Europe is currently scrambling to cope with the arrival of over one million asylum seekers. Responses have ranged from building walls to opening doors. European Union countries have varied widely in their offers to resettle refugees.
Where and when did the history of international law begin? Many scholars have argued about the definitive date and periodisation of certain dynamic developments, let alone which treaties, institutions, and figures have shaped the field’s core doctrines.
One of the principal dangers of admitting hearsay evidence in court is that a witness’s veracity cannot be tested by cross-examination. Notwithstanding that, where a witness is dead, or it is impractical for the witness to attend because she is out of the country, we may recognise the case for admitting hearsay under the Criminal Justice Act 2003.
In a recent Huffington Post piece entitled “Police Shootings Are About Class as Well as Race,” Jesse Jackson argued that the issue of police violence specifically, and an unjust and excessive criminal justice system in general, are disproportionately experienced by the poor, irrespective of race.
The legal wishes of the dead have long been fertile ground for domestic drama. Shakespeare’s As You Like It opens on the theme: “As I remember, Adam, it was upon this fashion bequeathed me by will”.
In 2004, I was waiting on a tube platform and spotted posters asking: ‘Police – could you?’. I thought about that a lot and realised that, at that point in time, I couldn’t. I didn’t feel certain enough that, in difficult situations, I would have good enough judgement always to do the right thing. Fast forward ten years and I’d done a fair bit of growing up. I’d worked in a police force and spent a lot of time with officers – both regulars and Specials.
Should EU-US investment disputes be solved by arbitral tribunals constituted separately for each dispute, as is currently the case under most Bilateral Investment Treaties (BITs), or should a permanent court be established? This is one of the key questions that might kill the efforts for what would be the largest regional free-trade agreement in history, covering 46% of world GDP: the Transatlantic Trade and Investment Partnership (TTIP).
As a young ICSID neophyte, I once asked Aron Broches, the World Bank’s General Counsel from 1959 to 1979, how he had come up with the idea for the Centre. “It was in the air,” he explained. In the late 1950s and early 1960s, there were indeed a number of proposals circulating for the creation of an international arbitral mechanism for the settlement of investment disputes.
John Oliver’s sardonic spoof of televangelists raises important issues that deserve more than comic treatment. Oliver’s satire was aimed both at the televangelists themselves and at the IRS. In Oliver’s narrative, the IRS acquiesces to televangelists’ abuse by granting their churches tax-exempt status and failing to audit these churches.
Surveys show that a high percentage of British citizens “feel British.” But what exactly do people have in mind when they say this? People may think differently about this question, and perhaps it is also British to give various meanings to British identity. Still, can we define what it is to “feel” British? Or even what is un-British—be it a pattern of behavior, a belief, or a way of doing things?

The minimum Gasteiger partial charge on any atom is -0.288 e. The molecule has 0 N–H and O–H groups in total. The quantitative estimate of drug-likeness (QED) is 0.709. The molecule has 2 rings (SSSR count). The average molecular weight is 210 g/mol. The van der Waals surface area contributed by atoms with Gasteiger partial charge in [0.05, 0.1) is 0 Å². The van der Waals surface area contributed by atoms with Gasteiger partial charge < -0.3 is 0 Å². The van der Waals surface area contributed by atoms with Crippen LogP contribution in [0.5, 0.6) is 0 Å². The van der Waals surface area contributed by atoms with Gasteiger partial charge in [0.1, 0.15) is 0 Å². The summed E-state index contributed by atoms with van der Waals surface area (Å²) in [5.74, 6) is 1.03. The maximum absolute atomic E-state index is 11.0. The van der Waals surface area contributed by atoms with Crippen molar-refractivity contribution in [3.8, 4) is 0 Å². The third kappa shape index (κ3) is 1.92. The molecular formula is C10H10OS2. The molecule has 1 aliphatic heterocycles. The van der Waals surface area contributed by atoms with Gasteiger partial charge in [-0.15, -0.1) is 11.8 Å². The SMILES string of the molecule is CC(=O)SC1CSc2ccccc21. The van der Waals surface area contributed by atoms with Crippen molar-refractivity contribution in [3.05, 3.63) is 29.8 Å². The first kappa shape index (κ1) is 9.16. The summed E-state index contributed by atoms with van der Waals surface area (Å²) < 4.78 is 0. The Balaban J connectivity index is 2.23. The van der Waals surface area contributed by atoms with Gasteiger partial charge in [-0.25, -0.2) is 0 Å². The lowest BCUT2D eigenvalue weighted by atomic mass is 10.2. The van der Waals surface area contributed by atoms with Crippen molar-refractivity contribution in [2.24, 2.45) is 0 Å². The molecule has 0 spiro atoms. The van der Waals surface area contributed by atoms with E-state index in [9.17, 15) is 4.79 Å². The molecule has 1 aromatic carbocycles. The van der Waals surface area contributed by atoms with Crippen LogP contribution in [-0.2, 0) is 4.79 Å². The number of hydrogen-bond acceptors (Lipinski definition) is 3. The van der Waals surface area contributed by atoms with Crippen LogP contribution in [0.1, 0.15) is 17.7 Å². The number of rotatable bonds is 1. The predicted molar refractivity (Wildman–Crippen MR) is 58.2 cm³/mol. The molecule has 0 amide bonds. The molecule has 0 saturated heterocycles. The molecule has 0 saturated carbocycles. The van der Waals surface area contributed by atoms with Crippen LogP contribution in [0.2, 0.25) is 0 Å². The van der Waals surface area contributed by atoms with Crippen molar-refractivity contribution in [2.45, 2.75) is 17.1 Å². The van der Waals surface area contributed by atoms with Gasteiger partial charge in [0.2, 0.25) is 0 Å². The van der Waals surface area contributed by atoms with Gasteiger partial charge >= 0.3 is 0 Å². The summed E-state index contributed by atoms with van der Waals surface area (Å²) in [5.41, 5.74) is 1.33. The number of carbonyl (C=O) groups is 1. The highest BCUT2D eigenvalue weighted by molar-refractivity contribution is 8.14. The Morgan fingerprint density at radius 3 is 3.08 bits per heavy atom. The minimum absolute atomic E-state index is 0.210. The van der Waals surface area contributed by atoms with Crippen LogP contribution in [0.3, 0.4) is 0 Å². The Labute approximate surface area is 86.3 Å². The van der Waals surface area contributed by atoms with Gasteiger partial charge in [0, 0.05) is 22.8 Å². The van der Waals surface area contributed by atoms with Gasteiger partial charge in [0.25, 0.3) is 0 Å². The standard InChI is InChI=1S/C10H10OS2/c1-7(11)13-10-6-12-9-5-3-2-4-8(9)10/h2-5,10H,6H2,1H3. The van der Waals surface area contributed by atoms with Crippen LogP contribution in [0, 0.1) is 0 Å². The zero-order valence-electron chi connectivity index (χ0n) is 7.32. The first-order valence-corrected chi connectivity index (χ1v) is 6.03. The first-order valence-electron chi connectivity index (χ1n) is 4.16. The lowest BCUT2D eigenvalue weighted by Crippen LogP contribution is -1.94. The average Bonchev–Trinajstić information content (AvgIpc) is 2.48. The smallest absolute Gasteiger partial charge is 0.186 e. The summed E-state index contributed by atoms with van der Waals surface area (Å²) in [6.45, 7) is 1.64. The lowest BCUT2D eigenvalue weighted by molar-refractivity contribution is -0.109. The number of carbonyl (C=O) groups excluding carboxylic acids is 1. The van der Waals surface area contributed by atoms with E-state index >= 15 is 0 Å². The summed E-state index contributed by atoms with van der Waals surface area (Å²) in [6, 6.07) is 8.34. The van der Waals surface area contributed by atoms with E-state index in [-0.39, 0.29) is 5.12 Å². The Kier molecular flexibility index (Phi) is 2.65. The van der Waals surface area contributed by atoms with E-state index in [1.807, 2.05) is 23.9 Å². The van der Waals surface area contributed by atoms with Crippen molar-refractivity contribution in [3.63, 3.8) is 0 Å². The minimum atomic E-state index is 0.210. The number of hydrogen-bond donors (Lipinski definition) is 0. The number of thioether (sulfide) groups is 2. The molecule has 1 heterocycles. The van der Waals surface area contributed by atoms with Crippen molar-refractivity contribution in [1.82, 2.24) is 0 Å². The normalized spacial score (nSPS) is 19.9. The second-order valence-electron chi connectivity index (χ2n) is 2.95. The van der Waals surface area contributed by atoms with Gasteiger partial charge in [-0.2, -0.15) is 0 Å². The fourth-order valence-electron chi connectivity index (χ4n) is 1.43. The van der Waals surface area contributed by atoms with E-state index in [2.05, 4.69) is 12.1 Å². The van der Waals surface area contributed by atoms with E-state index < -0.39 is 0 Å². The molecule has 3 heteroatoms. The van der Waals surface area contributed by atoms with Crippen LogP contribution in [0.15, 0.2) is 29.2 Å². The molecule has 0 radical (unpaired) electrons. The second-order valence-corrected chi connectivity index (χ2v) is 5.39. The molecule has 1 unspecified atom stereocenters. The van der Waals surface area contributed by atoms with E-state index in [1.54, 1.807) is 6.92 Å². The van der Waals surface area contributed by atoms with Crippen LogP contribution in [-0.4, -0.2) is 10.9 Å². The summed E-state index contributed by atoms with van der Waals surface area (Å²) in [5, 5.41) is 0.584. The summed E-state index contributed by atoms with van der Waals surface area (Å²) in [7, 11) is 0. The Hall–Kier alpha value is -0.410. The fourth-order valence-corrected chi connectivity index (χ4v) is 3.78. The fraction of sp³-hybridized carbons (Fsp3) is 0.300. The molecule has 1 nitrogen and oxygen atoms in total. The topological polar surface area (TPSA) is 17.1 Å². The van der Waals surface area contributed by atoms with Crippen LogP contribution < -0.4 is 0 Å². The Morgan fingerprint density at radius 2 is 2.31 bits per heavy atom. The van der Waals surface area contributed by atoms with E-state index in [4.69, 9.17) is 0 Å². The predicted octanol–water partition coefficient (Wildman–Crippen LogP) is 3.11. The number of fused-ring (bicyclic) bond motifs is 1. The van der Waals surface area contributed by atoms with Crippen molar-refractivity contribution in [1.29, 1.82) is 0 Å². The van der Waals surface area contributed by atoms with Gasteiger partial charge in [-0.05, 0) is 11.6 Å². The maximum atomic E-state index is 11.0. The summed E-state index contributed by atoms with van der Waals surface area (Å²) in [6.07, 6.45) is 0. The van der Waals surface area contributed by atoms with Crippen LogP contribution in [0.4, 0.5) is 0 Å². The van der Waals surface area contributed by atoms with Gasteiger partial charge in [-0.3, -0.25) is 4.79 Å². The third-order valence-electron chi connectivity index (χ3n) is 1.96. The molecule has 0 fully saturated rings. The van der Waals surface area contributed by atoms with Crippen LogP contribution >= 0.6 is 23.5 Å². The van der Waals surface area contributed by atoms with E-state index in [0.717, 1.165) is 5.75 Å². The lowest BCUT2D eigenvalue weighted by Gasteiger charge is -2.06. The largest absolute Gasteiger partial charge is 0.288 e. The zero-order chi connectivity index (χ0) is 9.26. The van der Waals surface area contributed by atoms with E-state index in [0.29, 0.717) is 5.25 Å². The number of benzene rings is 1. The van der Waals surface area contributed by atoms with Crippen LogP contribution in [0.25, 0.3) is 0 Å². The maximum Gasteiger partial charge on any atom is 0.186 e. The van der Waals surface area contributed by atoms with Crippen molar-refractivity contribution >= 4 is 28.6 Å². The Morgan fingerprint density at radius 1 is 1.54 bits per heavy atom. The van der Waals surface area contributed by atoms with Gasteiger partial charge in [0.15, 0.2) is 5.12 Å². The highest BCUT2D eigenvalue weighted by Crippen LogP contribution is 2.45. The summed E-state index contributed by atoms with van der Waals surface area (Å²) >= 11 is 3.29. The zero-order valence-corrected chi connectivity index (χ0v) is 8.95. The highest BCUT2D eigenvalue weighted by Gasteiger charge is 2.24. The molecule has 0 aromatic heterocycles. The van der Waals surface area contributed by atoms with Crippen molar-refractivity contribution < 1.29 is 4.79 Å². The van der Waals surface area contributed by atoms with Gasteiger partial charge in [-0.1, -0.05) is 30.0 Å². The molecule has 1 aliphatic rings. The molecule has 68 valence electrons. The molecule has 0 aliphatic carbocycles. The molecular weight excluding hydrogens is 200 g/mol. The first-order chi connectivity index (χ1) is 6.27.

On his recent visit to Kenya, President Obama addressed the subject of sexual liberty. At a press conference with the Kenyan President Uhuru Kenyatta, he spoke affectingly about the cause of gay rights, likening the plight of homosexuals to the anti-slavery and anti-segregation struggles in the United States.
Starting in 2012, ICANN revolutionized the internet with the release of a vast number of new top-level domain spaces. With the launch of over 1000 new spaces in the near future, simply registering your client’s business name in one or two extensions may not prove sufficient to reach their audiences.
As new students dive into life as a 1L, recent graduates await their bar results and lawyers continue to soldier on in their ever-changing, ever-growing profession. Legal ethics scholar Deborah L. Rhode, author of The Trouble with Lawyers, and law professor Benjamin H. Barton, author of Glass Half Full, joined us to chat about a few hot topics in law.
Sexual exploitation and abuse (SEA) by UN peacekeepers is not fresh news. It has been going on for years. It first hit the headlines over ten years ago, and the scandal drove the UN to take action. Yet recent allegations over SEA by French peacekeepers in 2014 have brought the issue to the forefront again, and have motivated the UN Secretary-General to escalate the UN’s response to SEA in its peacekeeping operations.
Greece is not alone in suffering from budget cuts arising from the era of austerity. In the UK, local councils, libraries, museums – all public services have been cut. Criminal Justice has not escaped this cost-cutting. The consequence has been fewer police officers on the streets, less money for legal aid lawyers, and closures of Magistrates courts.
“For policing scholars, space, places, and the physical and social environment have served as significant contextual backdrops,” state Cynthia Lum and Nicholas Fyfe, Special Editors of the Policing Special Issue. To mark Policing’s new Special Issue on ‘Space, Place, and Policing: Exploring Geographies of Research and Practice’, we’ve put together a map showcasing the global and place-based approaches the journal’s contributors have taken towards policing research.